Hadrat Ali admonished that while living in the world, one should not renounce the world, still he should not have an undue attachment for it because detachment from the world (Zuhd) is a means of attaining God. It is related that someone begged Hadrat Ali to give him a precept. Hadrat Ali said: “Do not let your wives and children be a cause of concern for you, for if they be the friends of God, He will look after His friends, and if they are the enemies of God, why should you take care of God’s enemies?”
In the mystic way, the traveller will meet many trials and tribulations. God subjects His lovers to severe testing, and only he will pass such tests who his patient. Hadrat Ali was the personification patience, and for this he acquired the epithet of “Job, the Second.” In the battle of Uhud, Hadrat Ali received as many as 61 wounds on his person so that his whole body looked like one massive wound to which the nurses were unable to dress. Although Hadrat Ali was in mortal agony, he said: “May God Grant me the patience to bear this suffering. Is it not a favour of God that He gave me the courage to stand and fight, and not to leave the field?”
About the patience of Hadrat Ali, Dr. Ata Mohyuddin writes as follows in his Ali, the Superman: “Ali used to say that at no time in his life had he ever known peace and tranquillity. From the time of infancy when he was taken into the home of the holy Prophet, Ali felt the ferment of turbulence and turmoil. The holy Prophet was constantly persecuted by the Meccan pagans. And from adolescence onwards, Ali was constantly fighting in jihad, and after the death of the holy Prophet, he was embroiled against his wish, in the political intrigues of others. Even when elected Caliph, the implacable enemies of Islam arose and rebelled against him, yet he bore all these afflictions with patience, thanking God that he had acquitted himself well in the tests and trials to which the Almighty had thought fit to subject him.”
Hadrat Ali was the most learned man of the age. He was a living encyclopaedia of knowledge. The holy Prophet said, “If I am the City of Knowledge, verily Ali is the Gate of it.” He was the first person to have learned the Holy Qur’an by heart. He possessed a prodigious memory and he was a keen observer; he was a deep thinker; he had an enlightened mind and he carried a vast storehouse of knowledge in his brain. He was a versatile genius and he exhibited extraordinary talents in all disciplines of knowledge. He was a master of philosophy and rhetoric. He was a distinguished poet. He was a great teacher and preacher. His knowledge extended to such disciplines as logic, mathematics, physics, astronomy, medicine and history.
His concept of Knowledge
Hadrat Ali held that the principal aim of knowledge was the inculcation of virtue, promotion of faith, and understanding of God. He held that knowledge enlivens the soul, for it kills ignorance. He defined knowledge as the sum total of excellence. He held that the pursuit of knowledge is better than the pursuit of riches, that knowledge is the ornament of the rich and the riches of the poor and that knowledge is better than riches. He held that the learned live even after their death. He maintained that the learned were the living ones in the dead mass of ignorance. He observed that to respect the learned was to respect God. With regards to the respect of the teacher, he held that one who teaches you a letter binds you with the fetter of gratitude. He maintained that the talk of the learned man carried within it the fragrance of the garden of Paradise.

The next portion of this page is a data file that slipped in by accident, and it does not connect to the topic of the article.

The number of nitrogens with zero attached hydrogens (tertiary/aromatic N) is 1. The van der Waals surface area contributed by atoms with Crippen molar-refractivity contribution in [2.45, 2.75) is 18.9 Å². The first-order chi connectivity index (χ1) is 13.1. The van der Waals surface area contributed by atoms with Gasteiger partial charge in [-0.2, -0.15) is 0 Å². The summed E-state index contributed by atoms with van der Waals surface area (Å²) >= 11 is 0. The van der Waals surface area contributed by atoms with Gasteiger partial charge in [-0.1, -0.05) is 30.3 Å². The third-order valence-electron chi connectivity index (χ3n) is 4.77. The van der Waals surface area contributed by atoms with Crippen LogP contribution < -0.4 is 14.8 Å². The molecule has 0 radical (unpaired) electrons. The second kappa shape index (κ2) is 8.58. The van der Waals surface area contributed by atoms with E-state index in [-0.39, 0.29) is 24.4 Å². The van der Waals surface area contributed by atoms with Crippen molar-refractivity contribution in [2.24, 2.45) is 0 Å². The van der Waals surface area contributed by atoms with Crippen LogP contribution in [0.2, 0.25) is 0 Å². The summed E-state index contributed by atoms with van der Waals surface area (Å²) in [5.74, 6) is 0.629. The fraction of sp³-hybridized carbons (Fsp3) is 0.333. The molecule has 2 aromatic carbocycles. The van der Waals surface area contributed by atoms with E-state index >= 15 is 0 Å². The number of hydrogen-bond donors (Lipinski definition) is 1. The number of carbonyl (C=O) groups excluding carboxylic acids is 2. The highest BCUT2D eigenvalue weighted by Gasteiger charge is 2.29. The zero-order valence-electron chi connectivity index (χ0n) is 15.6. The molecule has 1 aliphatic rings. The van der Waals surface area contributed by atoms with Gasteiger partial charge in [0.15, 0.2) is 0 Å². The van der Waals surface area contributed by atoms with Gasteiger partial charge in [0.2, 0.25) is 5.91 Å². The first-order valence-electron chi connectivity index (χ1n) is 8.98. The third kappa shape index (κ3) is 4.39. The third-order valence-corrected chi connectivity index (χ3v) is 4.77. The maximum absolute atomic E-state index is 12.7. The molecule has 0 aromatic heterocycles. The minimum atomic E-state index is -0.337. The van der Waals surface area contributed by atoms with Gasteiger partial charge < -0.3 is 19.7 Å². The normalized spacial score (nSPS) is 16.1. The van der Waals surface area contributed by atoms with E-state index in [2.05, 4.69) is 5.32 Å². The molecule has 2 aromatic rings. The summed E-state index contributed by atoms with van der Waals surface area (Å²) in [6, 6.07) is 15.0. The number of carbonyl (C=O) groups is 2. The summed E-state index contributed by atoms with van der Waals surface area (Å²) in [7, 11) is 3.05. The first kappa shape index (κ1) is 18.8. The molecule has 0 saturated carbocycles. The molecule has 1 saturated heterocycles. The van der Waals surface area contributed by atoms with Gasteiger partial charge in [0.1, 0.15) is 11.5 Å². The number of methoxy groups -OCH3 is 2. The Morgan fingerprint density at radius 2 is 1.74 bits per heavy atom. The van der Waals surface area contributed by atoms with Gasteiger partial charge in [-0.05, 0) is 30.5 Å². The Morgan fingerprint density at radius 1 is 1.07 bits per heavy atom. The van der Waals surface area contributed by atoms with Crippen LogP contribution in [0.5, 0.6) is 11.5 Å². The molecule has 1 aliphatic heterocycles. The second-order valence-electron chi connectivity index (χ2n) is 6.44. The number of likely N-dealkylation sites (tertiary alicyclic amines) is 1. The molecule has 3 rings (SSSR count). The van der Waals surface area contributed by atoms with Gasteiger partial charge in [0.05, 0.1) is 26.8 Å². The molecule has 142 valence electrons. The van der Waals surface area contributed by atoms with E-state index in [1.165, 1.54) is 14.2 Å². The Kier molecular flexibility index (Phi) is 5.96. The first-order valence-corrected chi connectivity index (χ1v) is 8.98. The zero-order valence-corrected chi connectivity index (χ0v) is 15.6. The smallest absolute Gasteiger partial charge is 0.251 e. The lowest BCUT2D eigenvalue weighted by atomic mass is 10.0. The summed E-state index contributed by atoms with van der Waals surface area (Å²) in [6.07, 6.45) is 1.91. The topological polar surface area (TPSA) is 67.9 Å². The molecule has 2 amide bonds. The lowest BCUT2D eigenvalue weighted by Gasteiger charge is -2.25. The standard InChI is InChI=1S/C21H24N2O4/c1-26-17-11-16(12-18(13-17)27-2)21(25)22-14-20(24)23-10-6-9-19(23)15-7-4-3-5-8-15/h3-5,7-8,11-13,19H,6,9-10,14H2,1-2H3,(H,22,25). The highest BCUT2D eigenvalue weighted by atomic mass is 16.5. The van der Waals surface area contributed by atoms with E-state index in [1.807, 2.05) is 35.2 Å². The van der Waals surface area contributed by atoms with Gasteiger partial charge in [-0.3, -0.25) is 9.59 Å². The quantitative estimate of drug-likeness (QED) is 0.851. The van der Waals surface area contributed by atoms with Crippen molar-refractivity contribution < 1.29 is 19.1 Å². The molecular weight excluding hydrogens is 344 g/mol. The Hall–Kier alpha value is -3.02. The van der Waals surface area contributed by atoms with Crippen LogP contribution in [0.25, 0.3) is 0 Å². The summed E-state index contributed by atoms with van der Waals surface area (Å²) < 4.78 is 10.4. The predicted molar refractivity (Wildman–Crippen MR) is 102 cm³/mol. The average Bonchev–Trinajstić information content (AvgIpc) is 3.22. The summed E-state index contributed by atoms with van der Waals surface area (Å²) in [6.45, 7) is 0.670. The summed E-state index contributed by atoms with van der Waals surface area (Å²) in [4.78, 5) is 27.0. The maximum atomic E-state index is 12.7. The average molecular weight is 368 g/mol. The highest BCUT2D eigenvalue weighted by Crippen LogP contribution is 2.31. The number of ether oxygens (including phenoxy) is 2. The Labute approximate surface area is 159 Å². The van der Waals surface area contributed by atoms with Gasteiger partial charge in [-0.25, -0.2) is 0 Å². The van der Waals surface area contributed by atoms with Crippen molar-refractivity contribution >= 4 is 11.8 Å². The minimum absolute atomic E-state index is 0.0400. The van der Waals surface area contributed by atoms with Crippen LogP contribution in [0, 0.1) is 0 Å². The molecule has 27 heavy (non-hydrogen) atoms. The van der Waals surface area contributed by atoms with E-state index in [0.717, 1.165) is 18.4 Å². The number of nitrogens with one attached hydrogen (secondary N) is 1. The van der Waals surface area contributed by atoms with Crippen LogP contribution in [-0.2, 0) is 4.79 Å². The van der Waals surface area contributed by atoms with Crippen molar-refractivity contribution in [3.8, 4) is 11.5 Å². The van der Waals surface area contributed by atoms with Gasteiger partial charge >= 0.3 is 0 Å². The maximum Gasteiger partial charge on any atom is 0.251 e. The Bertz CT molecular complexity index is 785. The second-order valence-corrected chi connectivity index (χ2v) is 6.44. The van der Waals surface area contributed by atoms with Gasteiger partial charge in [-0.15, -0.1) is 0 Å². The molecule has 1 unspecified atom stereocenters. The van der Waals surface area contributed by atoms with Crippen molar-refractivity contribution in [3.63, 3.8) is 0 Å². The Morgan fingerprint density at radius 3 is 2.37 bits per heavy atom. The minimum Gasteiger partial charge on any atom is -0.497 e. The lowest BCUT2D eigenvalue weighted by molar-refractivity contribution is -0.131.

Superiority of knowledge over wealth
It is related that once ten learned men approached Hadrat Ali. They wanted to know how knowledge was better than wealth and they requested that each one of them be given a separate answer. Hadrat Ali answered them as follows:
(1) Knowledge is the legacy of the Prophet, whereas wealth is the inheritance of the Pharaohs. As the prophets are superior to the Pharaohs, so knowledge is better than wealth.
(2) You have to guard your wealth, but knowledge will guard you. Therefore, knowledge is better than wealth.
(3) When knowledge is distributed it increases. When wealth is distributed it decreases. As such knowledge is better than wealth.
(4) A man of wealth has many enemies, while a man of knowledge has many friends. Therefore knowledge is better than wealth.
(5) A learned man because of his wider outlook is apt to be generous, while a rich man because of his love for money is apt to be miserly. As such knowledge is better than wealth.
(6) Knowledge cannot be stolen, but wealth is constantly exposed to the danger of being stolen. Accordingly, knowledge is better than wealth.
(7) With the lapse of time, knowledge gains in depth and dimension. Hoarded coins get rusty or cease to be legal tender. Therefore knowledge is better than wealth.
(8) You can keep account of wealth because it is limited, but you cannot keep account of knowledge because it is boundless. That is why knowledge is better than wealth.
(9) Knowledge illuminates the mind, while wealth is apt to darken it. Therefore knowledge is better than wealth.
(10) Knowledge is better than wealth, because knowledge induced the holy Prophet to say to God “We worship Thee as we are Thy servants,” while wealth engendered and Pharaoh and Nimrod caused the vanity that made them claim godhead.
The above has been excerpted from the book “Hadrat Ali, r. a.” by Prof. Masud-ul-Hasan.